A booming computer service industry is underway and if the reason for its awesome, avoidable costs was due to some government action, companies using computers would be in a rage. They would be in overdrive blaming government bureaucrats.
Instead, the estimated cost of $300 billion to fix the year 2000 or millennium virus problem is squarely on the shoulders of the computer hardware and software companies. These companies, in order to save computer memory, limited the year date to the last two digits — for example ’66 or ’84. This means that when the year 2000 rolls around, the dates would start with 1900, 1901 all over again.
Why didn’t these companies anticipate the year 2000, which has a certain inevitability to it, in the Fifties, Sixties and Seventies? Well, they thought 2000 A.D. was a long way off, that the hardware and software would not last that long and that, anyhow, there would be a technological fix by then. Nor did they warn their customers in the Eighties either.
Just read some of the weekly computer trade magazines and see the spreading panic and the huge costs that industry must pay to fix the programs. Half the world’s data are programmed by software that can identify the decade, but not the century. Programmers who know the old computer language COBOL are getting $1200 a day plus expenses to scan and scrub millions of lines of computer codes in company after company.
This massive corporate blunder, arrogance, indifference —
call it what you will — has some immense consequences and no all purpose software fix is available at the present time. This “glitch” is built in many regular consumer goods. According to a Congressional Committee, the “security systems for badge readers, surveillance and home security systems, parking lot gates and vaults, telephone systems, automatic teller machines, medical devices, factory machinery, civilian and military avionics, process control and monitoring equipment, sprinkler systems and air-conditioning systems,” are exposed.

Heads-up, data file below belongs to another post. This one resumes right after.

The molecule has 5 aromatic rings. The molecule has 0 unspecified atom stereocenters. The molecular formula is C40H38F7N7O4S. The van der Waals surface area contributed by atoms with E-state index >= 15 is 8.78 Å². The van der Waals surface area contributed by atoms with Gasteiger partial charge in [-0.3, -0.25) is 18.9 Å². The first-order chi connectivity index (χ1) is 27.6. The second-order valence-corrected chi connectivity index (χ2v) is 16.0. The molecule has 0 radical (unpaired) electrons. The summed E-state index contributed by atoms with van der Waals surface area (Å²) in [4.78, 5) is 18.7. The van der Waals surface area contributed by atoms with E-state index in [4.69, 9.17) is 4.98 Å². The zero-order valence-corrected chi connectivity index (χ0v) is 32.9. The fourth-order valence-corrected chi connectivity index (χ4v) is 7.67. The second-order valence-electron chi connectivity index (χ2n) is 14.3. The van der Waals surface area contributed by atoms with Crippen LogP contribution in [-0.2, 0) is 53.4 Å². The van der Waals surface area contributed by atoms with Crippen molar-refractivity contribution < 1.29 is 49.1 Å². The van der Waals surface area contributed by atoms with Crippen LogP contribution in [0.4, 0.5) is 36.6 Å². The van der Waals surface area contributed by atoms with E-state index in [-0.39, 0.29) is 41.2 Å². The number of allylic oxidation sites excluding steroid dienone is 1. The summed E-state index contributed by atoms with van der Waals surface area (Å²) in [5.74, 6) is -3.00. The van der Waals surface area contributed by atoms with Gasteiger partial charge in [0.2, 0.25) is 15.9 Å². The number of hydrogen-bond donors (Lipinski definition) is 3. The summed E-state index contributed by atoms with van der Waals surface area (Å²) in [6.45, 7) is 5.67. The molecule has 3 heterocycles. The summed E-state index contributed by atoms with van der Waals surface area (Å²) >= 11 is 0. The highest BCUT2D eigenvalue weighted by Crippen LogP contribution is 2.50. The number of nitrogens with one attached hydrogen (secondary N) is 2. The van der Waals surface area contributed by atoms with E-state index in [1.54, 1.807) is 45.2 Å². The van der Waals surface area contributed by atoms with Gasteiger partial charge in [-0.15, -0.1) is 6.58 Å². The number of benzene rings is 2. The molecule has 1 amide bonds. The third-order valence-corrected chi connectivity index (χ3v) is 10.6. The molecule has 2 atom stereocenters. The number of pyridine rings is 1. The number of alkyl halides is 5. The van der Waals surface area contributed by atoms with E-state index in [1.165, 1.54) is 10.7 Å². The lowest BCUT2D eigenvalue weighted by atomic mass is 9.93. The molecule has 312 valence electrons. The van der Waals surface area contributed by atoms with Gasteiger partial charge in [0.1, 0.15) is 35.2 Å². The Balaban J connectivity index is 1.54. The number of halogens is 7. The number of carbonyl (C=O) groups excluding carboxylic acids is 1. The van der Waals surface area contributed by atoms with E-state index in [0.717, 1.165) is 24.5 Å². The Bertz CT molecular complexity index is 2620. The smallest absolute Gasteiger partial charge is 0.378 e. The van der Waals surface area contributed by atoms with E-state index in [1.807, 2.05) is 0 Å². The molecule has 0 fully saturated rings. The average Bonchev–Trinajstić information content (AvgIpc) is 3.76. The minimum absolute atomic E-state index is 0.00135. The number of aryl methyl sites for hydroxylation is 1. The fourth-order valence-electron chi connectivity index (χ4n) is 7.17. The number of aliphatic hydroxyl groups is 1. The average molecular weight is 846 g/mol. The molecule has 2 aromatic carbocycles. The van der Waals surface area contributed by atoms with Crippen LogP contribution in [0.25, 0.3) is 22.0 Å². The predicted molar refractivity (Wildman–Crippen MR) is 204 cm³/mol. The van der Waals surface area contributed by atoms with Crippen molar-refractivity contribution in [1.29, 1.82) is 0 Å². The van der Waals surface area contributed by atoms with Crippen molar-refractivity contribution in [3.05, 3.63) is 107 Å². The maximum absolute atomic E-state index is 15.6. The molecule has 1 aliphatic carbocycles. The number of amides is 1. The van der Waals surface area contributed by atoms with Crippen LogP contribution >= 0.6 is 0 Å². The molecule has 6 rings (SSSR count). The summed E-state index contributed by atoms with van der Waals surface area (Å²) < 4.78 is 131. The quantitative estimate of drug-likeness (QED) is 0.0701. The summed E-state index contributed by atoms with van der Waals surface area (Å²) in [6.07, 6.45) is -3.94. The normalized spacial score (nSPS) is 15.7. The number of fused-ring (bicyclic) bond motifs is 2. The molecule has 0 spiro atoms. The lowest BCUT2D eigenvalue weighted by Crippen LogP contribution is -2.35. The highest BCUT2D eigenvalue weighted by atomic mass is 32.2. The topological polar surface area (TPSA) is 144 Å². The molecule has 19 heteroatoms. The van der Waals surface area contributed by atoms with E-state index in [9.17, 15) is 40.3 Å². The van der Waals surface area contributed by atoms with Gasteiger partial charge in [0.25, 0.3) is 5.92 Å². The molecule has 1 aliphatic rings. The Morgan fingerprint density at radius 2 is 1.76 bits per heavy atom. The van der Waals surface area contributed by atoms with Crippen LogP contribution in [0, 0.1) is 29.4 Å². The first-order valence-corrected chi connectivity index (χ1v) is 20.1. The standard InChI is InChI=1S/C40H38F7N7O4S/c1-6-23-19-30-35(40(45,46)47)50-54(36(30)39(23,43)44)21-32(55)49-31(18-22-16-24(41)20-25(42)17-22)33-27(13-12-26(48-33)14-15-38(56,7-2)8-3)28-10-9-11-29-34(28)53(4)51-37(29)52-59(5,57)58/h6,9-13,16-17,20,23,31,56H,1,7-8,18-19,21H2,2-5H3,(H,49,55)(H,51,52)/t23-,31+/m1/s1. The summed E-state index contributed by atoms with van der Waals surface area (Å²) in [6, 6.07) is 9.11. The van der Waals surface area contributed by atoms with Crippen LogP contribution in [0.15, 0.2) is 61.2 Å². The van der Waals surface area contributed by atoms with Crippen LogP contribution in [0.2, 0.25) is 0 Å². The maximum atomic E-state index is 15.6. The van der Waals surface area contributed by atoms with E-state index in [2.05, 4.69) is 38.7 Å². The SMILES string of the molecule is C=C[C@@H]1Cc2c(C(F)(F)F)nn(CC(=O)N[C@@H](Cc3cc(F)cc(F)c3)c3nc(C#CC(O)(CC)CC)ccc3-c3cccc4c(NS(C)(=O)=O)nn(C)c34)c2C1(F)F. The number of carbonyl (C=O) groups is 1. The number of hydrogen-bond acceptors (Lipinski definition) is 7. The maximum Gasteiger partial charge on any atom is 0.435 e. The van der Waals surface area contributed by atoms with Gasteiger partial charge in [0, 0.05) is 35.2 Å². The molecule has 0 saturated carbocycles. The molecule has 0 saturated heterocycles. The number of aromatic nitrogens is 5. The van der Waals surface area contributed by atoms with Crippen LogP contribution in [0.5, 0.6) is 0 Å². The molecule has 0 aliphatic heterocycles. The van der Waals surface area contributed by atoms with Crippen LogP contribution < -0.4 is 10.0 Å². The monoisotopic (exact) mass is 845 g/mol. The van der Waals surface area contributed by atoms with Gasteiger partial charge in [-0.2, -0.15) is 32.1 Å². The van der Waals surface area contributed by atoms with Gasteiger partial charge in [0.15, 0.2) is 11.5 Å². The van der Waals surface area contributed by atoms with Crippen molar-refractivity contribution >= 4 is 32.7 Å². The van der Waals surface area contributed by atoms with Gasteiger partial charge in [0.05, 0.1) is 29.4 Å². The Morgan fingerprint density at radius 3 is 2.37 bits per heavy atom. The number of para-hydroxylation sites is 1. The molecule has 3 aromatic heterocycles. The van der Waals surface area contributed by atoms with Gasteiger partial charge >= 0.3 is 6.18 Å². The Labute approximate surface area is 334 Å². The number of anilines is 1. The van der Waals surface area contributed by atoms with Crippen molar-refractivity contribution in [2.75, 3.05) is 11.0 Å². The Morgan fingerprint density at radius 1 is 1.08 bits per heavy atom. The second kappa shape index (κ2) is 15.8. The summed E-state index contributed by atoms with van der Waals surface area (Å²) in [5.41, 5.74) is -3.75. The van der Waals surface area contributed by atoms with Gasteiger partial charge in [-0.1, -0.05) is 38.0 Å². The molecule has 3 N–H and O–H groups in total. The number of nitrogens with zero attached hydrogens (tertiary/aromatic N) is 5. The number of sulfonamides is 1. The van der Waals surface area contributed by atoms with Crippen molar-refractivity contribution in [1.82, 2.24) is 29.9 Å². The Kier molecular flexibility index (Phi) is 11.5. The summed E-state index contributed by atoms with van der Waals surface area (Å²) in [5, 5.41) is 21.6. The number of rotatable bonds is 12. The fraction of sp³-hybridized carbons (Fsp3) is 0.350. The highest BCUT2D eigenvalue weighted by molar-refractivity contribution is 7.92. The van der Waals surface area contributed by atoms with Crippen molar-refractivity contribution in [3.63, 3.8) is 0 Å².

The New York Times gave examples closer to home about what could happen when various companies reach 2000 without fixing and testing the fix. “Your driver’s license expires because the motor vehicle department cannot recognize dates after Dec. 21, 1999. Your department store rejects your credit card because your payment is 100 years overdue. Your social security payments are cut off because the agency’s computer miscalculates your age. Your pharmacy refuses to refill your prescription because the computer says it has expired. Your tax payments are erroneously billed as overdue by the I.R.S.”
Elsewhere, the Times continues, “production schedules at all kinds of manufacturing facilities are corrupted by improper date-coding, automatic elevator programs crash, freezing high-rise elevators, airline flight schedules are thrown into disarray because of flaws in the air traffic control system computers.”
No one dares say any of these collapses will occur. But then no one is very cocky about saying that the problem will be fixed across the board by 2000 A.D. either.
Chase Manhattan Bank says it will have to spend about $250 million to change the code and then test it for its operations. The bank even thinks it will be able to acquire companies or their subsidiaries that have been damaged by mis-handled conversion efforts. This is just one bank and its expectations.
Extrapolate that across the economy and then to the Pentagon, the I.R.S. and other government agencies that were also victimized by the “Who me worry?” computer companies.
In all the literature about the year 2000 abyss, the central issue of corporate responsibility and accountability is not receiving much attention. These are the same companies that are lobbying lawmakers to squelch the legal rights of defrauded consumers to recover damages stemming from company financial scams. Those settlements rarely exceed $2 billion a year, but that is too much justice for these computer companies.
Before the year 2000 the cost to industry and government from these negligent computer hardware and software companies will exceed $300 billion plus disruptions, and all will be passed on to you, the consumer.